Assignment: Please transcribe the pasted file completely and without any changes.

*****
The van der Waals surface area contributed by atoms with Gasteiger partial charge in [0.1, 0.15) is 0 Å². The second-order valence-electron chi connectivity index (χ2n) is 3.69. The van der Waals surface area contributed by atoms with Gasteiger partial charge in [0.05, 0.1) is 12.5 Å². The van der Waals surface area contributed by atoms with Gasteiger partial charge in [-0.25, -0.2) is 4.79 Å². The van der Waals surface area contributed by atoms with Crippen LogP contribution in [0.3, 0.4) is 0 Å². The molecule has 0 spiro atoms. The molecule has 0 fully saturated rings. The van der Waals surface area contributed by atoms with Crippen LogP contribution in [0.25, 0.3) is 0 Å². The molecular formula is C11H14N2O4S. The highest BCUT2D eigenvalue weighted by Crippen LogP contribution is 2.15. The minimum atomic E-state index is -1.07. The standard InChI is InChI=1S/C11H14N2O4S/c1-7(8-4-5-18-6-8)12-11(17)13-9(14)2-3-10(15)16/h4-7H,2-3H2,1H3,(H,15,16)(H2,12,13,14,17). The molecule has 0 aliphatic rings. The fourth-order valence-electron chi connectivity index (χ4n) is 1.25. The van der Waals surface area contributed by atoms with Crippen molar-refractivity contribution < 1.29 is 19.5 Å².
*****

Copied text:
The van der Waals surface area contributed by atoms with Gasteiger partial charge in [0.1, 0.15) is 0 Å². The second-order valence-electron chi connectivity index (χ2n) is 3.69. The van der Waals surface area contributed by atoms with Gasteiger partial charge in [0.05, 0.1) is 12.5 Å². The van der Waals surface area contributed by atoms with Gasteiger partial charge in [-0.25, -0.2) is 4.79 Å². The van der Waals surface area contributed by atoms with Crippen LogP contribution in [0.3, 0.4) is 0 Å². The molecule has 0 spiro atoms. The molecule has 0 fully saturated rings. The van der Waals surface area contributed by atoms with Crippen LogP contribution in [0.25, 0.3) is 0 Å². The molecular formula is C11H14N2O4S. The highest BCUT2D eigenvalue weighted by Crippen LogP contribution is 2.15. The minimum atomic E-state index is -1.07. The standard InChI is InChI=1S/C11H14N2O4S/c1-7(8-4-5-18-6-8)12-11(17)13-9(14)2-3-10(15)16/h4-7H,2-3H2,1H3,(H,15,16)(H2,12,13,14,17). The molecule has 0 aliphatic rings. The fourth-order valence-electron chi connectivity index (χ4n) is 1.25. The van der Waals surface area contributed by atoms with Crippen molar-refractivity contribution < 1.29 is 19.5 Å².